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Senate Bill 872 (As Introduced)Contact: Office of Policy and Legislative Affairs Agency: Licensing and Regulatory Affairs
Topic: Amending Elevator Definition to Exclude Two Types
of Lift Units
Position: The Department does not support the bill in its current form.
Background: During the past two years, ASME has worked closely with Canada to create a single elevator standard which could be utilized in both Canada and the United States. Since Canada does not include platform lifts and chairway stairlifts in their definition of elevators, ASME removed references to these lifts from the A17.1 standard and relocated them in a separate, stand-alone standard, namely A18.1. This change was noted in the 2000 and 2001 addenda to the ASME codes. The process to update Michigan's elevator code/rules to the latest ASME standards has already commenced.
Currently, Michigan's elevator code (administrative rule) adopts the 1994 ASME A17.1 standard, which includes inspection standards for platform lifts and chairway stairlifts. Until current code language can be amended, CIS must continue to conduct inspections based on the standards contained in the 1994 version. The advisory committee plans to amend the current code language to adopt the ASME A18.1 standard. Hence, platform lifts and chairway stairlifts have been, and will continue to be, inspected by CIS.
Many manufacturers do not understand that the ASME references to platform lifts and chairway stairlifts were not deleted, but simply moved to a stand-alone standard (A18.1). Manufacturers of these devices view the removal of such lifts from the A17.1 code as an opportunity to remove them from inspection requirements altogether. They have testified before the Elevator Board that platform lifts and chairway stairlifts do not pose a substantial danger to the public and therefore, should not be regulated. This bill seeks to exclude their products from regulation.
Description of Bill: The proposed bill would amend MCL 408.803 to exclude from the definition of "elevator" the following categories of portable lift units, namely:
• A portable, freestanding, prewired lift unit.
Arguments For: Clock Conversions of Grand Rapids, installer of specialized lift units utilized primarily by handicapper populations (i.e. van conversions), believes their products pose little risk for the public. By design, a person cannot be crushed underneath a stairway lift since the lift rides along a rail on the stairway.
Further, Clock Conversions and similar manufacturers build their products to industry standards and specifications, even though those standards may differ from the elevator code requirements. They believe the industry standards sufficiently provide for the safety and welfare of the public.
Lastly, many products, when used in conjunction with vehicles, are not subject to elevator regulations. Why then, when these products are used in conjunction with residential or commercial buildings, is regulation and inspection necessary? The inspection fees, either paid by the customer or the manufacturer, are therefore onerous.
Arguments Against: Departmental code experts contend that the references to the lifts have not been removed from the ASME standards; instead, they have been relocated to a new stand-alone standard (A18.1). Any proposed exclusion should not be in conflict with other provisions of the code.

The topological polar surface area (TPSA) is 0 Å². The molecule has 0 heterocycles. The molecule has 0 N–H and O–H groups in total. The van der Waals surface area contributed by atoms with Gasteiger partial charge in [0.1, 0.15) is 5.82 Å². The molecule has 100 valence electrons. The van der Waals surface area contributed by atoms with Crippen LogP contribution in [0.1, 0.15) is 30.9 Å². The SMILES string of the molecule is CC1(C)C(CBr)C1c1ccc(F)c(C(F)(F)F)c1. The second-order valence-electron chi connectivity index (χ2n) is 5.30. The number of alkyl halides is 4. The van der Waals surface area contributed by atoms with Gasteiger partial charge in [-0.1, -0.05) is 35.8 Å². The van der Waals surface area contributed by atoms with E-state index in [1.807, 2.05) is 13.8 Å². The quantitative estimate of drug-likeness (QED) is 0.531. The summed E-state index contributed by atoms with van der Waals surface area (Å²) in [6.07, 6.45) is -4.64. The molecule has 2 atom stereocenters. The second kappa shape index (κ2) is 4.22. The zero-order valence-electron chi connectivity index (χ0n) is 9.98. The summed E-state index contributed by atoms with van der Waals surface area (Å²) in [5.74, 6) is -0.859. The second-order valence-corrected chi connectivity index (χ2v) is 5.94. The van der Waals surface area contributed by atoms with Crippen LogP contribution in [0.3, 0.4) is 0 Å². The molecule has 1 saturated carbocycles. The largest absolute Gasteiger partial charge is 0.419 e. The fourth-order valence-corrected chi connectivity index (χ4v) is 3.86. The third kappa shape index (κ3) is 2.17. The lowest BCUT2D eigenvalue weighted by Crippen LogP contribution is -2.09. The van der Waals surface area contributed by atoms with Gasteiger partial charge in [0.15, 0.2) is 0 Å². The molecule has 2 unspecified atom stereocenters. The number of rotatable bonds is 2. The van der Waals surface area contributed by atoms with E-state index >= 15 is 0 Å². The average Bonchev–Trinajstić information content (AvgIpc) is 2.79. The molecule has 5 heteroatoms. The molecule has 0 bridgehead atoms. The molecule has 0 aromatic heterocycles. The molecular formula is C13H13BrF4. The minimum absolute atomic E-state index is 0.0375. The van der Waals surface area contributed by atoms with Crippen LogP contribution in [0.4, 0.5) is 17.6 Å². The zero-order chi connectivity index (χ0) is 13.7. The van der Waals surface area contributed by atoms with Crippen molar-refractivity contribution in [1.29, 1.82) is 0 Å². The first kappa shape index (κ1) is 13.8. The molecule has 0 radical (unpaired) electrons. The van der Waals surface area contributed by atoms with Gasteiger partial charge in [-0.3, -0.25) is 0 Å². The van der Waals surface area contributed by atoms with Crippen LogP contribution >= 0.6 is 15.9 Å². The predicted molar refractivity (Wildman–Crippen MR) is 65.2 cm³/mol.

In an effort to assist the manufacturers in developing language which will uphold the integrity of the codes without compromising the safety of the public, the Department recommends the following language be substituted for the proposal to exempt "portable, freestanding, pre-wired lift units." The substitute language, as offered by the Bureau of Construction Codes, is:
"A portable, self-contained, vertical platform lifting device installed in a single-family dwelling. The unit shall be pre-wired, powered by a 110-volt power supply connected with a single cord cap connector. The unit shall not rise more than 48 inches and shall not be connected to the building or structure."
The bill also proposes to exempt "battery-powered stairway chairlift units" from the elevator code, installation requirements, and installation by qualified technicians. The department feels this exemption could endanger public safety. Further, there is no device which is totally battery operated, as these devices must be re-charged upon depletion. Lastly, a stairway charilift is not acceptable for egress stairs in commercial settings under the Barrier Free Design Act requirements. As such, an overly broad exemption could lead one to believe the device is appropriate in commercial settings (i.e. churches).
Supporters: Clock Conversions; Grand Rapids, MI.
Opponents: The Department cannot support the bill in its current form.
Fiscal Information: There is no fiscal impact on the Department.
Economic Impact: Currently, elevator inspection fees are as follows:
($75) Private residence inclined lifts and private residence wheelchair elevating devices. ($100) Wheelchair elevating devices and inclined lifts in buildings other than private residences.
The bill would relieve the manufacturers (or customers) of paying the inspection fees noted above.
Administrative Rules Impact: Currently, Michigan's elevator code (administrative
rule) adopts the 1994 ASME A17.1 standard, which includes inspection standards
for platform lifts and chairway stairlifts. Until current code language can
be amended, CIS must continue to conduct inspections based on the standards
contained in the 1994 version. The advisory committee plans to amend the current
code language to adopt the ASME A18.1 standard. Hence, platform lifts and chairway
stairlifts have been, and will continue to be, inspected by CIS.
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